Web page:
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  • Publication Date: 05-2019
  • Content Type: Research Paper
  • Institution: Varieties of Democracy Institute (V-Dem)
  • Abstract: This year’s Democracy Report shows that the trend of a third wave autocratization – the decline of democratic regime traits – continues and now affects 24 countries. When we weight levels of democracy by population size – because democracy is rule by the people and it matters how many of them are concerned – it emerges that almost one third of the world’s population live in countries undergoing autocratization. Yet democracy still prevails in a majority of countries in the world (99 countries, 55 percent). This section analyses the state of democracy in the world in 2018 and developments since 1972, with an emphasis on the last 10 years. Our analysis builds on the 2019 release of the V-Dem dataset.
  • Topic: Authoritarianism, Developing World, Democracy, Populism
  • Political Geography: United States, Turkey, Ukraine, India, Brazil
  • Author: Nicholas Eftimiades
  • Publication Date: 09-2019
  • Content Type: Research Paper
  • Institution: Brown Journal of World Affairs
  • Abstract: Throughout recorded history, nations have employed spies to support foreign policy goals and military operations. However, such clandestine activities seldom become the subject of foreign policy themselves, and intelligence and related activities are rarely subject to public review. Yet in the People’s Republic of China, a massive “whole-of-society” approach to economic espionage is creating a new paradigm for how nations conduct, view, and address intelligence func- tions. In fact, a key element in the United States-China trade war is Washington’s insistence that Beijing cease stealing American intellectual property and trade secrets. China denies the claim, but hundreds of recently prosecuted espionage cases prove otherwise. These espionage activities are changing the global balance of power, impacting U.S. and foreign economies, and providing challenges to domestic and national security, as well as foreign policy formulation. Domesti- cally, they threaten economic security, the protection of critical infrastructure, and intellectual property rights.
  • Topic: Foreign Policy, Diplomacy, International Cooperation, International Law, Espionage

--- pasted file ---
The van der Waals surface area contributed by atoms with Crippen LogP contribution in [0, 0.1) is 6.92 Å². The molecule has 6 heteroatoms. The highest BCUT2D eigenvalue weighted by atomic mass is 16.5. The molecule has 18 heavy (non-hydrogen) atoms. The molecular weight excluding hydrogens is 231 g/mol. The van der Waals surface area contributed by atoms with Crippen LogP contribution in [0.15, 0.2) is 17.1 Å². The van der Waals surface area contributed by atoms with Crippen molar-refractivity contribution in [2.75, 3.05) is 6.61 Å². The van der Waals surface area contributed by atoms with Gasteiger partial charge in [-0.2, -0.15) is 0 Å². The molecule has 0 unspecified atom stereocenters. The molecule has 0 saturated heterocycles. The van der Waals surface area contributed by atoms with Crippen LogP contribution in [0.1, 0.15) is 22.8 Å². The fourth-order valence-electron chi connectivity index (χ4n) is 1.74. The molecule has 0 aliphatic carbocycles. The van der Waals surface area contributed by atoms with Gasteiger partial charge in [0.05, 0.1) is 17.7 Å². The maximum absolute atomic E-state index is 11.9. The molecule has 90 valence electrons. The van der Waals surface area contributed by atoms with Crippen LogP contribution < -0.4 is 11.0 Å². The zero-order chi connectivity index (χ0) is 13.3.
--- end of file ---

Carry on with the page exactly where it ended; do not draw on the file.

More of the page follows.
• Political Geography: United States, China
  • Author: Calder Walton
  • Publication Date: 09-2019
  • Content Type: Research Paper
  • Institution: Brown Journal of World Affairs
  • Abstract: Spies, election meddling, disinformation, influence operations, data har- vesting: at present, it seems barely a moment passes without another intelligence scandal breaking on our news feeds. Following Russia’s “sweeping and systematic” attack on the 2016 U.S. presidential election—which was intended to support Moscow’s favored candidate, Donald J. Trump, and undermine his opponent, Hillary Clinton—the media frequently labeled the operation “unprecedented.” The social-media technologies that Russia deployed in its cyber-attack on the United States in 2016 were certainly new, but Russia’s strategy was far from unusual. In fact, the Kremlin has a long history of meddling in U.S. and other Western democratic elections and manufacturing disinformation to discredit and divide the West. Russia’s leader, Vladimir Putin, a former KGB officer, has reconstituted and updated the KGB’s old Cold War playbook for the new digital age. This paper, an exercise of applied history, has two aims: first, to understand the history of Soviet disinformation, and second, to make sense of Western efforts to counter it during the Cold War. Doing so provides policy-relevant conclusions from history about countering disinformation produced by Russia and other authoritarian regimes today.
  • Topic: Elections, Cybersecurity, Democracy, Election watch, Espionage
  • Political Geography: Russia, United States, Soviet Union
  • Author: Rhodri Jeffreys-Jones
  • Publication Date: 09-2019
  • Content Type: Research Paper
  • Institution: Brown Journal of World Affairs